What makes someone – or something – influential?
For example, a PR with a client in telecoms is bound to say that the editor of a telecoms trade journal is influential. They’d probably say the same about Stephen Fry. But ask them to prove that influence and I guarantee you’ll get either a blank stare or a conversation about circulation figures, web traffic and – if you’re lucky – followers on Twitter.
If we accept a definition of ‘having influence’ as being: “someone or something whose opinions and actions lead to a change of opinion and/or behaviour in the audiences they engage with or who engage with them,” then surely both the editor and Stephen pass the test?
Not quite. The problem I have is that most of the time we’re not getting an objective measure of influence but a subjective measure of significance, and that’s not good enough.
While the counsel given by PRs on the merit of interacting with different audiences is undoubtedly valued by clients, the massive fragmentation of the communications’ landscape coupled with the after-effects of a global recession have given them a reason to question the relevance of every penny of PR spend.
Clients are forcing the issue of proving influence because they are no longer certain that accepted campaign strategies and tactics will deliver to overall business goals. Telling them a person, or group of people, is influential and that they should be reached by a certain method is no longer enough, it has to be proven.
I’m already having daily conversations with clients who are keen to rip up the rule book of what constitutes a PR programme because they don’t accept that the old ways are working. The sacred cows such as press releases and press tours are being met with the question: “What value is this activity to me?” and I’m finding it massively liberating.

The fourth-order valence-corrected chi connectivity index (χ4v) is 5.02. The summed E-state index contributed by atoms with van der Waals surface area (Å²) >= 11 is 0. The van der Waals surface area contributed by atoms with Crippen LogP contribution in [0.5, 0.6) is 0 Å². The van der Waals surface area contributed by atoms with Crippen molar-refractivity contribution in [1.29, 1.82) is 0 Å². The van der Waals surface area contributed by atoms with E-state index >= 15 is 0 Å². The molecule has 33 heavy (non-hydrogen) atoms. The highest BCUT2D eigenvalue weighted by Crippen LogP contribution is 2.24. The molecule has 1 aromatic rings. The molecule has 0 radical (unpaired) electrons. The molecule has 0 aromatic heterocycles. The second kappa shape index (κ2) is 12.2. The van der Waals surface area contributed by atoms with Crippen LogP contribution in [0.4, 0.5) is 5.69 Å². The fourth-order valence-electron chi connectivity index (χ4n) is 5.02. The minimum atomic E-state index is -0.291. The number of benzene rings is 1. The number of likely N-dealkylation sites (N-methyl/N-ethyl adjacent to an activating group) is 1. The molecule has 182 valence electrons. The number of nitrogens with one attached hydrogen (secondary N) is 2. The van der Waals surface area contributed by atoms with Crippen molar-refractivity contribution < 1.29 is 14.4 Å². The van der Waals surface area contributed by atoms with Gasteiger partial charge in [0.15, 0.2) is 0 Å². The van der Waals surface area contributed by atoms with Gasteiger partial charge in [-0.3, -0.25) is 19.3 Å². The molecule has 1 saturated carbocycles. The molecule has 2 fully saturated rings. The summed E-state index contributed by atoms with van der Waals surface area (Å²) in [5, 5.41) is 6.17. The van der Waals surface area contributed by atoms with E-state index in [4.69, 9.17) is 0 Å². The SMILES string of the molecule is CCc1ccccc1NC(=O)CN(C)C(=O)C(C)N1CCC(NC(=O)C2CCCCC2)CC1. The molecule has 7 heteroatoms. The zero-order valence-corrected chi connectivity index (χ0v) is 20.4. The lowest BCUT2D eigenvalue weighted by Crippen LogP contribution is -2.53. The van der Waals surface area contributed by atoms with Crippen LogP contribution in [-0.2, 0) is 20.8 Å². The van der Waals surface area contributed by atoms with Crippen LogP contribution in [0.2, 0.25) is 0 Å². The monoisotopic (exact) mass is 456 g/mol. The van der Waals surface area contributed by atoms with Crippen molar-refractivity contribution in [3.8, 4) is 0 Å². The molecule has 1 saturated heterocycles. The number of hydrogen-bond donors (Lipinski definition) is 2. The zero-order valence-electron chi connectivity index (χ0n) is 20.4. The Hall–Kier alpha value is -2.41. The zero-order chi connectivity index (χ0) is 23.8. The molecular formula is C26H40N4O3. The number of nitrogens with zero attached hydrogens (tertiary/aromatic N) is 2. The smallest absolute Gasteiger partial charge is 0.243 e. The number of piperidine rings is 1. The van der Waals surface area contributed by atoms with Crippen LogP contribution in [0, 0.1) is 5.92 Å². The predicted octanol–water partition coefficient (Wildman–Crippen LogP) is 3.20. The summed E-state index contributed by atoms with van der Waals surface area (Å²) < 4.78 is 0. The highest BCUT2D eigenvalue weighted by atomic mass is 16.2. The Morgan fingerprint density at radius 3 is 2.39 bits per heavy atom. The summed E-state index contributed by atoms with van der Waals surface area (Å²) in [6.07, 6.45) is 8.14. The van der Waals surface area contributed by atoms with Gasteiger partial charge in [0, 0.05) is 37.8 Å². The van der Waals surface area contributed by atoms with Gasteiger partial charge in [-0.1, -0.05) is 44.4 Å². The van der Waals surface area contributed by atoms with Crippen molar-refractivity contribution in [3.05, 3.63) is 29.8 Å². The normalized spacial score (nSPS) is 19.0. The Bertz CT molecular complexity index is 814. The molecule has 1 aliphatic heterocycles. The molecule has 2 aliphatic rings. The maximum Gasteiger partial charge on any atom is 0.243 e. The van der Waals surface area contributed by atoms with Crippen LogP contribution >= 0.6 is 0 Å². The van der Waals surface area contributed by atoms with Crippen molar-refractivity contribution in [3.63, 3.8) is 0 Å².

Of course, it’s an evolution rather than a revolution and there are still plenty of companies who require the activities that go to make up a typical PR programme. But the pace of evolution will only quicken as the global trend of influencer engagement starts to replace the one-to-many communication models prevalent in marketing today.
With that in mind, Edelman is on a mission to find and rank the 2,010 (see what we did there?) most influential people in technology using our very own TweetLevel – a sophisticated influencer measurement tool that gives an accurate assessment of a person’s level of influence in the Twittersphere.
True, it’s currently limited to measuring influence within Twitter, but the fact that Twitter is being used by a large percentage of people involved in the technology sector makes it a perfect place to start. Look out for a call to action on how you can put yourself or someone else forward.
In the meantime I’d love to hear your views on influence and its importance in PR. Have I got this right? Is it the single most important factor for us PROs to understand and measure? Will it lead to a rethink around how we do PR or will the old ways always remain?